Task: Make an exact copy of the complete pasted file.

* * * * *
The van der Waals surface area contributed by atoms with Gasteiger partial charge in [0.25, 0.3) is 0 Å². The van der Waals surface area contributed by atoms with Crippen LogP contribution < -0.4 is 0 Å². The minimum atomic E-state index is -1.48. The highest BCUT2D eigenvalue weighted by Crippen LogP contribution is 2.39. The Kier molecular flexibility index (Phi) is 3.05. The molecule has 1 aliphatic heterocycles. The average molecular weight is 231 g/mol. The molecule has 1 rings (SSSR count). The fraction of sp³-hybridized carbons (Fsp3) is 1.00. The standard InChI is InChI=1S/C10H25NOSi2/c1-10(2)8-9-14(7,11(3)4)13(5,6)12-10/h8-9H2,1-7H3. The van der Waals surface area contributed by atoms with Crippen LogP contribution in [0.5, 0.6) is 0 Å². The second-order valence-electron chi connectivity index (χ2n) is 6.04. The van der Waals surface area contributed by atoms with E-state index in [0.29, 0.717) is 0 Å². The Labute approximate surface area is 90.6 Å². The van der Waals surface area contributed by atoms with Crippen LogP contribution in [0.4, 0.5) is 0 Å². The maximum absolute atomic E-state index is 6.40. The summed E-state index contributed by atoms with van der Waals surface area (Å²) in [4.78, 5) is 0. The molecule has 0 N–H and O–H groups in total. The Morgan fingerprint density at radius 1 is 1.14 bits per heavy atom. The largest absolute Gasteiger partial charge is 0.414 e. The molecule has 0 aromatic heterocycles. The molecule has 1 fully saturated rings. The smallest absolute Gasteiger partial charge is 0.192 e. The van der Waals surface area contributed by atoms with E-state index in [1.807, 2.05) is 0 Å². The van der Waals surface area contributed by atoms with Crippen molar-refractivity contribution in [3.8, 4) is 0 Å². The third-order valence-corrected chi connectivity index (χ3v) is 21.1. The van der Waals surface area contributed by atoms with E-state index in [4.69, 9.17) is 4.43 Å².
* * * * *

The van der Waals surface area contributed by atoms with Gasteiger partial charge in [0.25, 0.3) is 0 Å². The van der Waals surface area contributed by atoms with Crippen LogP contribution < -0.4 is 0 Å². The minimum atomic E-state index is -1.48. The highest BCUT2D eigenvalue weighted by Crippen LogP contribution is 2.39. The Kier molecular flexibility index (Phi) is 3.05. The molecule has 1 aliphatic heterocycles. The average molecular weight is 231 g/mol. The molecule has 1 rings (SSSR count). The fraction of sp³-hybridized carbons (Fsp3) is 1.00. The standard InChI is InChI=1S/C10H25NOSi2/c1-10(2)8-9-14(7,11(3)4)13(5,6)12-10/h8-9H2,1-7H3. The van der Waals surface area contributed by atoms with Crippen LogP contribution in [0.5, 0.6) is 0 Å². The second-order valence-electron chi connectivity index (χ2n) is 6.04. The van der Waals surface area contributed by atoms with E-state index in [0.29, 0.717) is 0 Å². The Labute approximate surface area is 90.6 Å². The van der Waals surface area contributed by atoms with Crippen LogP contribution in [0.4, 0.5) is 0 Å². The maximum absolute atomic E-state index is 6.40. The summed E-state index contributed by atoms with van der Waals surface area (Å²) in [4.78, 5) is 0. The molecule has 0 N–H and O–H groups in total. The Morgan fingerprint density at radius 1 is 1.14 bits per heavy atom. The largest absolute Gasteiger partial charge is 0.414 e. The molecule has 0 aromatic heterocycles. The molecule has 1 fully saturated rings. The smallest absolute Gasteiger partial charge is 0.192 e. The van der Waals surface area contributed by atoms with E-state index in [1.807, 2.05) is 0 Å². The van der Waals surface area contributed by atoms with Crippen molar-refractivity contribution in [3.8, 4) is 0 Å². The third-order valence-corrected chi connectivity index (χ3v) is 21.1. The van der Waals surface area contributed by atoms with E-state index in [4.69, 9.17) is 4.43 Å².